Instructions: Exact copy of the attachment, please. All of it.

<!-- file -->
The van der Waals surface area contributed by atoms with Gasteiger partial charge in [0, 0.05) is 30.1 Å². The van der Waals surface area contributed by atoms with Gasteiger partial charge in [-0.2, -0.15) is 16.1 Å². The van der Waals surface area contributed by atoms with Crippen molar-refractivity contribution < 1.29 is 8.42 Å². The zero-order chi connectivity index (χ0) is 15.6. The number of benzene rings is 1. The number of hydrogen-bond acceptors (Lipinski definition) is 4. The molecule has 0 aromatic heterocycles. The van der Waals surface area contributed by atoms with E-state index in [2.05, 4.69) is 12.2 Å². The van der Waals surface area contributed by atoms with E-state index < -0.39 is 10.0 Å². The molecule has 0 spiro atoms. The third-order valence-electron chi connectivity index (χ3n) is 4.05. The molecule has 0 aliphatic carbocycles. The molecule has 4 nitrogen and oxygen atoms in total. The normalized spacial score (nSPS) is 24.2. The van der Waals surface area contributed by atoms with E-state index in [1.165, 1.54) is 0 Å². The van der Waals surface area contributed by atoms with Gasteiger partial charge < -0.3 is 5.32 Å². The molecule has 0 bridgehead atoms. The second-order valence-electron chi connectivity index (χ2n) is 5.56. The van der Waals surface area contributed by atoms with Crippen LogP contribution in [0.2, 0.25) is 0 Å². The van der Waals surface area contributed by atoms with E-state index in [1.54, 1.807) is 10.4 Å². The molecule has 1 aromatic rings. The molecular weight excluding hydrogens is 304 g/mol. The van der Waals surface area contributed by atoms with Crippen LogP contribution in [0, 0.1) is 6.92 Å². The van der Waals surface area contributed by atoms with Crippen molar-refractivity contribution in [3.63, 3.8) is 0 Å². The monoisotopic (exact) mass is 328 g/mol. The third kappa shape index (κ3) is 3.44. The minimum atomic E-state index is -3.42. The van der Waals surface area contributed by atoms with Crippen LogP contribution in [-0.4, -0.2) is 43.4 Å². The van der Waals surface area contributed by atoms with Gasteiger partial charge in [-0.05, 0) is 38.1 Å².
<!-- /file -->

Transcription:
The van der Waals surface area contributed by atoms with Gasteiger partial charge in [0, 0.05) is 30.1 Å². The van der Waals surface area contributed by atoms with Gasteiger partial charge in [-0.2, -0.15) is 16.1 Å². The van der Waals surface area contributed by atoms with Crippen molar-refractivity contribution < 1.29 is 8.42 Å². The zero-order chi connectivity index (χ0) is 15.6. The number of benzene rings is 1. The number of hydrogen-bond acceptors (Lipinski definition) is 4. The molecule has 0 aromatic heterocycles. The van der Waals surface area contributed by atoms with E-state index in [2.05, 4.69) is 12.2 Å². The van der Waals surface area contributed by atoms with E-state index < -0.39 is 10.0 Å². The molecule has 0 spiro atoms. The third-order valence-electron chi connectivity index (χ3n) is 4.05. The molecule has 0 aliphatic carbocycles. The molecule has 4 nitrogen and oxygen atoms in total. The normalized spacial score (nSPS) is 24.2. The van der Waals surface area contributed by atoms with E-state index in [1.165, 1.54) is 0 Å². The van der Waals surface area contributed by atoms with Gasteiger partial charge < -0.3 is 5.32 Å². The molecule has 0 bridgehead atoms. The second-order valence-electron chi connectivity index (χ2n) is 5.56. The van der Waals surface area contributed by atoms with Crippen LogP contribution in [0.2, 0.25) is 0 Å². The van der Waals surface area contributed by atoms with E-state index in [1.54, 1.807) is 10.4 Å². The molecule has 1 aromatic rings. The molecular weight excluding hydrogens is 304 g/mol. The van der Waals surface area contributed by atoms with Crippen LogP contribution in [0, 0.1) is 6.92 Å². The van der Waals surface area contributed by atoms with Crippen molar-refractivity contribution in [3.63, 3.8) is 0 Å². The monoisotopic (exact) mass is 328 g/mol. The third kappa shape index (κ3) is 3.44. The minimum atomic E-state index is -3.42. The van der Waals surface area contributed by atoms with Crippen LogP contribution in [-0.4, -0.2) is 43.4 Å². The van der Waals surface area contributed by atoms with Gasteiger partial charge in [-0.05, 0) is 38.1 Å².